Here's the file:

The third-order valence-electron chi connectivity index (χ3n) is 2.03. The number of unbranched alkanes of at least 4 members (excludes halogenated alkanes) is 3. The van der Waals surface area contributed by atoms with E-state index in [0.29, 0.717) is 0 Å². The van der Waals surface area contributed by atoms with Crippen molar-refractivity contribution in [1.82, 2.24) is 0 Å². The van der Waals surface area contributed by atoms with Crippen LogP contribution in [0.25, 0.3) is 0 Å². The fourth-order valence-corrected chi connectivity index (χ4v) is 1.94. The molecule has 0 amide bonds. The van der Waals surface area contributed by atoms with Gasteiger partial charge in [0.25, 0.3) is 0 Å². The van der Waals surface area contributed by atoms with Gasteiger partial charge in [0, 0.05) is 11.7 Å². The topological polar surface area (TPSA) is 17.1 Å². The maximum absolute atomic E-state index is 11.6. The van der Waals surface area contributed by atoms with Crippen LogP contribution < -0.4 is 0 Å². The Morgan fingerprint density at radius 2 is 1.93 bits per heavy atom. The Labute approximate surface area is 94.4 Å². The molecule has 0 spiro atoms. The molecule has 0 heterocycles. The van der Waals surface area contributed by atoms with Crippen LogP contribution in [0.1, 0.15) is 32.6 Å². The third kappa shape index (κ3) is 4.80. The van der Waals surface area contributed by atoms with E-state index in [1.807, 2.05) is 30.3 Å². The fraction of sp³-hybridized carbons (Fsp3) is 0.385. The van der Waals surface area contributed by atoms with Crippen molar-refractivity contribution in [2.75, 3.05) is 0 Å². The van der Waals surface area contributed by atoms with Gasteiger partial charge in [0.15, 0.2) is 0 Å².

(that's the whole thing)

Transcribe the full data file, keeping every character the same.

The third-order valence-electron chi connectivity index (χ3n) is 2.03. The number of unbranched alkanes of at least 4 members (excludes halogenated alkanes) is 3. The van der Waals surface area contributed by atoms with E-state index in [0.29, 0.717) is 0 Å². The van der Waals surface area contributed by atoms with Crippen molar-refractivity contribution in [1.82, 2.24) is 0 Å². The van der Waals surface area contributed by atoms with Crippen LogP contribution in [0.25, 0.3) is 0 Å². The fourth-order valence-corrected chi connectivity index (χ4v) is 1.94. The molecule has 0 amide bonds. The van der Waals surface area contributed by atoms with Gasteiger partial charge in [0.25, 0.3) is 0 Å². The van der Waals surface area contributed by atoms with Gasteiger partial charge in [0, 0.05) is 11.7 Å². The topological polar surface area (TPSA) is 17.1 Å². The maximum absolute atomic E-state index is 11.6. The van der Waals surface area contributed by atoms with Crippen LogP contribution < -0.4 is 0 Å². The Morgan fingerprint density at radius 2 is 1.93 bits per heavy atom. The Labute approximate surface area is 94.4 Å². The molecule has 0 spiro atoms. The molecule has 0 heterocycles. The van der Waals surface area contributed by atoms with Crippen LogP contribution in [0.1, 0.15) is 32.6 Å². The third kappa shape index (κ3) is 4.80. The van der Waals surface area contributed by atoms with E-state index in [1.807, 2.05) is 30.3 Å². The fraction of sp³-hybridized carbons (Fsp3) is 0.385. The van der Waals surface area contributed by atoms with Crippen molar-refractivity contribution in [2.75, 3.05) is 0 Å². The van der Waals surface area contributed by atoms with Gasteiger partial charge in [0.15, 0.2) is 0 Å².